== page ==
Paperboy Era Ending As Newspapers Try Delivery Innovations
SAY goodbye to the paper boy. The era of American children delivering newspapers is coming to a close.
"I hate to say this, but the days of what we refer to as `the little merchant those days are numbered," says Rex Ledo, circulation director for the Tribune Company, Tampa, Fla.
Paperboys and papergirls won't disappear completely, adds Joe Forsee, executive director of the International Circulation Managers Association. But increasingly, newspapers are turning to part-time adult carriers. If this shift is closing one era, it is opening another that may well determine the future of newspapers. The latest evidence of this change comes from Pittsburgh. Pittsburgh strike leaves readers without news
On May 18, the Press Company planned to replace up to 450 of its 605 drivers and coordinators and all of its 4,000 youth carriers with a new work force of 1,000 adults. Adults will be able to pick up and deliver four times as many papers per carrier. Seeing their jobs threatened, the drivers, represented by Teamsters Local 211, went on strike. This has shut down the city's two major dailies - the Press and the Post-Gazette. The newspapers have the same business operations.
Local attention has focused on the absence of the daily papers. Post-Gazette reporters are writing two-page news synopses, faxing them to subscribers, and handing them out on buses. Sports reporters, anxious to cover the Pittsburgh Penguins in the finals of hockey's championship series, twiddle their thumbs.
But the long-term significance of the strike lies elsewhere.
By revamping its distribution system, the Press Company is following a long line of newspaper publishers.
"The drivers are one of the last dinosaurs of the newspaper industry," says John Polich, media consultant and professor of media management at Fordham Graduate School of Business in New York City. "You've got an industry that's managed to eliminate a lot of jobs in other parts of the operation but which is still tied to this antique way of delivering newspapers."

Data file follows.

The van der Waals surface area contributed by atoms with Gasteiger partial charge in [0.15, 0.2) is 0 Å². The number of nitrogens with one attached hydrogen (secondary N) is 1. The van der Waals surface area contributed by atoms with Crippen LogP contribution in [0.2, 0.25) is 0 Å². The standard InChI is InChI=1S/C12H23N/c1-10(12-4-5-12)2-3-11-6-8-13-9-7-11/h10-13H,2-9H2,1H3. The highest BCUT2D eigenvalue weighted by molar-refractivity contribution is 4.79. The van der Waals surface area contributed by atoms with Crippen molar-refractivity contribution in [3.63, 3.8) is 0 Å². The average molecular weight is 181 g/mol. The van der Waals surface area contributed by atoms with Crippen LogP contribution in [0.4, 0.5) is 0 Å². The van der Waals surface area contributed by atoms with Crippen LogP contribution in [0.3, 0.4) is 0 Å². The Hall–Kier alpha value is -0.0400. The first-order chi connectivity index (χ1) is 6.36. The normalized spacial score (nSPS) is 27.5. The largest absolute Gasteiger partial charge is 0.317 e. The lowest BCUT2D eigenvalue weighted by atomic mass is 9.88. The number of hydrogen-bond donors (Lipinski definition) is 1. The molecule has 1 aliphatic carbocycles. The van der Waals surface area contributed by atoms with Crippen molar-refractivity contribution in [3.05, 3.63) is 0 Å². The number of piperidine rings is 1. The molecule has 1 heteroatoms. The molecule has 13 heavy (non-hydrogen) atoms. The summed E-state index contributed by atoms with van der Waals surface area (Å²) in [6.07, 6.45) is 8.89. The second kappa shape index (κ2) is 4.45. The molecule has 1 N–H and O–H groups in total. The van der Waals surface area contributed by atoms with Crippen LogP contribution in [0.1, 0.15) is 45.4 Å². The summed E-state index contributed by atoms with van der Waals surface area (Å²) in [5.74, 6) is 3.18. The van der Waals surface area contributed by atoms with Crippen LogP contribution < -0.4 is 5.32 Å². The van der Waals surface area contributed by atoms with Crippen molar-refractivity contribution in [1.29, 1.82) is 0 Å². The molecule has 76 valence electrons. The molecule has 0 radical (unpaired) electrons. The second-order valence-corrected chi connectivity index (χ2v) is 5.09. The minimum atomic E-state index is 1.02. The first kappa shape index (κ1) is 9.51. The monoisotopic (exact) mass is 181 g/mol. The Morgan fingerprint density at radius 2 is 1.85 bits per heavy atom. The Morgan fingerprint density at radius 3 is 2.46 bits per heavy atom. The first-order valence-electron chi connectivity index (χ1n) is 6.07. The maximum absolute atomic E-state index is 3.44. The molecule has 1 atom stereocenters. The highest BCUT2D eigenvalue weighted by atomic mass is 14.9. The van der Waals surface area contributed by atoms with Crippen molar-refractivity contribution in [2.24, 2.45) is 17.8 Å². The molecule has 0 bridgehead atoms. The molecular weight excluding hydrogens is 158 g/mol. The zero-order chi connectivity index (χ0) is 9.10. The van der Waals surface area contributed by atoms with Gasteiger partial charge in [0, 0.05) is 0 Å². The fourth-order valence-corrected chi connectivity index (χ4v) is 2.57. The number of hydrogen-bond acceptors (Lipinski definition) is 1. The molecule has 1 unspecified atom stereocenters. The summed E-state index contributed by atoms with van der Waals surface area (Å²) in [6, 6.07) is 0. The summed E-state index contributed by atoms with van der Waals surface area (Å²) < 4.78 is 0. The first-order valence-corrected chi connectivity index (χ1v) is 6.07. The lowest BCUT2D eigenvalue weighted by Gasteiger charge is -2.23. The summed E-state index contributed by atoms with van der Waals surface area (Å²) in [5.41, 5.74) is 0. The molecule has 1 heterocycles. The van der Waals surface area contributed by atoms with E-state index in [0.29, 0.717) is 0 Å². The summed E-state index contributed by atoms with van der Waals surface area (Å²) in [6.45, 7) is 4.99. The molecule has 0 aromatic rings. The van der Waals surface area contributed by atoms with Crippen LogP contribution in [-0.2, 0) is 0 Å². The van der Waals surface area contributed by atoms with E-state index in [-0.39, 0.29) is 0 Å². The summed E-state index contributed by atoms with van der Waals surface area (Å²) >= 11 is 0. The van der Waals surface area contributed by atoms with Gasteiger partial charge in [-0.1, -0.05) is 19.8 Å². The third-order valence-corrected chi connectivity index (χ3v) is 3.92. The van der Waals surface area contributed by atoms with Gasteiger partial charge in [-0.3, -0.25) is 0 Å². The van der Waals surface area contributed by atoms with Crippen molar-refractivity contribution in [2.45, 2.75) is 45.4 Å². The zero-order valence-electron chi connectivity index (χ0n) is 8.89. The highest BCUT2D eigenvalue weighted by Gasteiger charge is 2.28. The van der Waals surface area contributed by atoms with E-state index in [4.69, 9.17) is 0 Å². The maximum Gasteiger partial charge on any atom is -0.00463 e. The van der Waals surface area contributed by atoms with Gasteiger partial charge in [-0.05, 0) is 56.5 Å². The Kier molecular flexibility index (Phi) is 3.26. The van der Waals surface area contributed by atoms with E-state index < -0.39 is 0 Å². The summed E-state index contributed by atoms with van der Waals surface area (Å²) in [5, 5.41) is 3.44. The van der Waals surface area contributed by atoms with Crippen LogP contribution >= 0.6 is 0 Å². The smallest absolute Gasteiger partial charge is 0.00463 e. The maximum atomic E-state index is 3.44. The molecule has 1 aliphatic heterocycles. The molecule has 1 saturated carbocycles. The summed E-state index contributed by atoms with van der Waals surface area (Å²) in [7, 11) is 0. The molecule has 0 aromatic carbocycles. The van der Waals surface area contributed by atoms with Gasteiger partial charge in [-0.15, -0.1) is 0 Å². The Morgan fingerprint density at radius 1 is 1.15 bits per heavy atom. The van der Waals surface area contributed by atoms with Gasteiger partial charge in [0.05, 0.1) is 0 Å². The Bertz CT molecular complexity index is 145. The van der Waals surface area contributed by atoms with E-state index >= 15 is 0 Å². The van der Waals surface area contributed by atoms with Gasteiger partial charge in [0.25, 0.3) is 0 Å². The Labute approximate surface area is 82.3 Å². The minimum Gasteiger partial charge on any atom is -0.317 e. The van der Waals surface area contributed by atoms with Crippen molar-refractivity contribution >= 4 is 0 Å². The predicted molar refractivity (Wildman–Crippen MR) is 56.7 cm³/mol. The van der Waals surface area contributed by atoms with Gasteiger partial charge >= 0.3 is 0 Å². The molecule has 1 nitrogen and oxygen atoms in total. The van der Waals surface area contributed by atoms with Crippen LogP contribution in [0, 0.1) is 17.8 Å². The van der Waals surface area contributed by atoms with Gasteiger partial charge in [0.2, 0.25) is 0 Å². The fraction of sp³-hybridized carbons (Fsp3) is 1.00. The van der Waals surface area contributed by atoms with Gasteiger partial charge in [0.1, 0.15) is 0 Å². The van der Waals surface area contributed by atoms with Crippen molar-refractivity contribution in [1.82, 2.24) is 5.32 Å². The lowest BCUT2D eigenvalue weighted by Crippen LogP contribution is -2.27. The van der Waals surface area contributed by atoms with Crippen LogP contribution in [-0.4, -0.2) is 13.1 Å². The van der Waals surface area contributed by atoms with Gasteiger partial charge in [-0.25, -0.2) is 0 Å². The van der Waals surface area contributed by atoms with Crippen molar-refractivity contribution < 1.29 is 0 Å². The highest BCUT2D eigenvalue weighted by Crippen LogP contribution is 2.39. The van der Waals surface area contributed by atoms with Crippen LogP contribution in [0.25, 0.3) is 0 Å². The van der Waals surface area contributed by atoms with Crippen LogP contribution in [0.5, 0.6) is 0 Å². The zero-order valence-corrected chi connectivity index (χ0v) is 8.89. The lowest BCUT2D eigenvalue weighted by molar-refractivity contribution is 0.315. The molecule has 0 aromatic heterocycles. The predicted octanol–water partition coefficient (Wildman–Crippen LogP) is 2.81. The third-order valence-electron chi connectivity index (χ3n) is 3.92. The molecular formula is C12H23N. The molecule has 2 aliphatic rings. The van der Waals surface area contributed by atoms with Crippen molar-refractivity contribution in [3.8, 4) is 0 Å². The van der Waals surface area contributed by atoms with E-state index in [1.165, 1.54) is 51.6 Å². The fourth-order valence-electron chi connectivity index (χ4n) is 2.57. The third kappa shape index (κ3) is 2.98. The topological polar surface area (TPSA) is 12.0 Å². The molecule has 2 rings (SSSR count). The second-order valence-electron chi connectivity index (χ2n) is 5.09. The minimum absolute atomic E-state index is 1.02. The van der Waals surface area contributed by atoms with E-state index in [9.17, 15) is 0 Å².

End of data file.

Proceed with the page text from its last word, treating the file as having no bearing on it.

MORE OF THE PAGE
The drivers say they're willing to make changes.
"They understand that they can't protect jobs that aren't needed," says George Curtin, an AFL-CIO field representative working with the union. But "there certainly could be some sort of phase-in of the process."
So far the company has held firm in negotiations.
By moving to a part-time adult work force, the company would save money, media experts say. But it would also be acquiring a work force that could handle more complex jobs. These experts suggest a newspaper's delivery system will become key to its survival. "It's a real period of exciting transition," says John Lavine, director of Northwestern University's Newspaper Management Center in Evanston, Ill. One option: delivering sweaters as well as papers
Instead of delivering just a newspaper, publishers are beginning to look at delivering magazines and product samples, he says. Eventually, a newspaper might run the ad of a local clothier, take the company's phone orders, and deliver the clothes to the customer.
"Outside of the post office, they [newspapers] are the largest delivery system in America," he says.
In the past month, for example, the Tampa Tribune delivered a list of tax delinquents to 50,000 county residents and 250,000 sample packets of Pert Plus shampoo to its subscribers.
The company also delivers a national business newspaper and is working hard to convince national magazines to use its delivery service instead of the mail. It has even sat down twice with Home Shopping Network to consider coordination, Mr. Ledo says.
"We really feel the future of this company depends on us being a little more diversified," he says. In addition to its regular force of part-time drivers, the company three years ago formed another company to handle deliveries of goods to nonsubscribers.